I am not encouraging anyone reading this to start tracking flight patterns around the airport, but I am trying to give you an idea of how intelligence can be essential to preventing an unwanted incident.

The above example may sound silly or unlikely, but in 2012, the Department of Homeland Security released a report saying that terrorists use flyovers to conduct reconnaissance or rehearsals for planned attacks, and there were several reported incidents similar to the example above.

In June 2007, four men plotted to blow up “aviation fuel tanks and pipelines at the JFK International Airport in New York City. When their plan was realized by intelligence officials, they alerted police and Russell Defreitas, the leader of the group, was arrested in Brooklyn. The other three members of the group, Abdul Kadir, Kareem Ibrahim, and Abdel Nur, were detained in Trinidad.

In our very complex intelligence community, there are seventeen agencies that are involved in the collection, analysis and dissemination of intelligence.  In other words, they are looking for breaks in patterns or unusual activity, analyzing it and presenting it to the President or other high level decision makers.  In some cases, this information can prevent an attack here at home.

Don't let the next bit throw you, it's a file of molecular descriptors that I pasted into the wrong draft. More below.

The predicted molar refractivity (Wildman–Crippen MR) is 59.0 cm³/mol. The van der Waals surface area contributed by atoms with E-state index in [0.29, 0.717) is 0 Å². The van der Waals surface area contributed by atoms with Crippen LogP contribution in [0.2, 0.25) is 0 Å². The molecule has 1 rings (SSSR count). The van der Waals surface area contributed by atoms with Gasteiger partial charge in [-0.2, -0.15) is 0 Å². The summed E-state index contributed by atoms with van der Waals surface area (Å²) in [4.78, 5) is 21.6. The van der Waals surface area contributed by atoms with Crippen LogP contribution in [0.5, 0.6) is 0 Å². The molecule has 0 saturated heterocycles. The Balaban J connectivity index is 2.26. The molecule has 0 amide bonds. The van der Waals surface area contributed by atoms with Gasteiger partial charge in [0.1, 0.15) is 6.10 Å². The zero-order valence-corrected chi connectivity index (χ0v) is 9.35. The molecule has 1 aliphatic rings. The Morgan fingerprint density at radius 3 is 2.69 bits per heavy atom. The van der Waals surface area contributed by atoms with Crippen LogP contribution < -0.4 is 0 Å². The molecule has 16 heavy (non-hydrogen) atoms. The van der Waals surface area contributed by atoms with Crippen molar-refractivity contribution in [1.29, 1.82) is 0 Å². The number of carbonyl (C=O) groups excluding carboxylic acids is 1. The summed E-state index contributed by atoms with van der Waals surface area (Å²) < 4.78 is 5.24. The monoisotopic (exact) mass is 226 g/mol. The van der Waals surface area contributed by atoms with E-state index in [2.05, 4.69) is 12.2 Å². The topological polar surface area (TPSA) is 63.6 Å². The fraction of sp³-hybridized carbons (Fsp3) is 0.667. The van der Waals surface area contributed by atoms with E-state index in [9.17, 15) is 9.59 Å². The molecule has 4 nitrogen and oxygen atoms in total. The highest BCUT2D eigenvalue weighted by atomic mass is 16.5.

In other cases, the activity may not be happening in the U.S., but it may be happening in a country where we have an Embassy or troops stationed, and we want to prevent harm to Americans overseas.  Or it could be that we find out information that needs to be shared with an ally so their law enforcement or military can take action to prevent an incident in their own country.